In the expansive spirit of this, our "Best of" issue, let's look beyond our bloated boundaries (Motto: Greater Colorado Springs! From the Kansas line to the Continental Divide! Watch us grow!), and see how we compare with our neighbors.
When it comes to categories that begin with "lowest" and "least," we lead the pack. We have the lowest sales-tax rate, at 2.1 percent, of any substantial city in Colorado. Fees associated with development -- tap fees, drainage fees, park-dedication fees, etc., etc. -- are lower than those of any comparable city in the state. Our property taxes are extraordinarily low when compared to national norms, since Colorado relies on statewide sales and income taxes to help fund public schools.
Our city is, I suspect, the least regulated municipality of any size hereabouts. Owners of historic properties can demolish them without so much as a by-your-leave (Hello, First Presbyterian Church?); billboards flourish like crocuses after a spring rain; big-box retailers spring up next to single-family homes; and new subdivisions, nasty and generic, might just as well have been designed by Martians, so little do they pay heed to their surroundings.
As far as public support for the arts, we're the leading tightwads, and it shows. The Fine Arts Center is 75 years old and was a spectacular place for a city of 30,000 souls. It's still a fine little museum, but it's sadly inadequate for today's sprawling metropolis of sheetrock and sod. Compare the FAC with the Sangre de Cristo in Pueblo, with the Arvada Center, or with the Denver Art Museum. All of those cities have made large investments in their art facilities; by contrast, we propose to reduce our city subsidy from a pittance (75 grand, or about 20 cents apiece) to a joke (10 grand -- that's 3 cents per citizen). Granted, the city still supports the Pioneers Museum, but that's simply because they own it, and they're stuck with it.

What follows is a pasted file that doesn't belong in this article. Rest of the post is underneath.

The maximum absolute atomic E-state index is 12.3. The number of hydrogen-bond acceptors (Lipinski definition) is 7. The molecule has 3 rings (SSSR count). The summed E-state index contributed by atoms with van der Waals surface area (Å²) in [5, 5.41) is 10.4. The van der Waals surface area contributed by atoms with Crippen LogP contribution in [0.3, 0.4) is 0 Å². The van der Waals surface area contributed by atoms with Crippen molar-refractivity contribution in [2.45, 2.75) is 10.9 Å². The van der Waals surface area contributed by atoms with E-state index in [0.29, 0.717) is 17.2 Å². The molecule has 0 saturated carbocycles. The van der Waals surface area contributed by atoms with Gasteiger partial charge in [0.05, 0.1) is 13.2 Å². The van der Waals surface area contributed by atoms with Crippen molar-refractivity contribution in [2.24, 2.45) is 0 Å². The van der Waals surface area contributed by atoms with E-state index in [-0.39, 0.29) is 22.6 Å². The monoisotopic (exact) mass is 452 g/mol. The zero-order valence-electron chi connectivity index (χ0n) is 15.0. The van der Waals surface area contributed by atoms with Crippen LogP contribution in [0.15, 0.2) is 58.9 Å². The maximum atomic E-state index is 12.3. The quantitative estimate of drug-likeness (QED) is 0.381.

By a number of objective measures, our legislative delegation, as well as our representatives in Congress, have been wonderfully ineffective. Does our road system seem inadequate? Would it surprise you to know that, among major metropolitan areas nationwide, the Pikes Peak region has the fewest miles of interstate highway per capita? Or that, over the last 20 years, El Paso County, with around 14 percent of the state's population, has only gotten about 8 percent of state transportation construction funds? Way to bring home the pork, guys and gals!
What about "highest" and "most"? Well, we certainly have the highest percentage of elected Republicans of any city in the land: an unbeatable 100 percent! Where Republicans are concerned, we rule (unless you're talking pro-choice Republicans!). We also have the greatest number of national headquarters of religious non-profits of any city in the land. And thanks to them, and to Focus on the Family's Dr. Dobson and his relentless homophobia, we also have one of the feistiest, most articulate and most visible gay communities in the country.
In developer Steve Schuck, we have the best politician who never got elected to anything, and in The Gazette, we've got the most inept competition that any upstart weekly could ever wish for.
And the publisher of the Indy, John Weiss, who puts up with the flak that this column generates withgood humor and useful suggestions, must be the most patient and tolerant person in Colorado.
Hey John, how about a small raise...?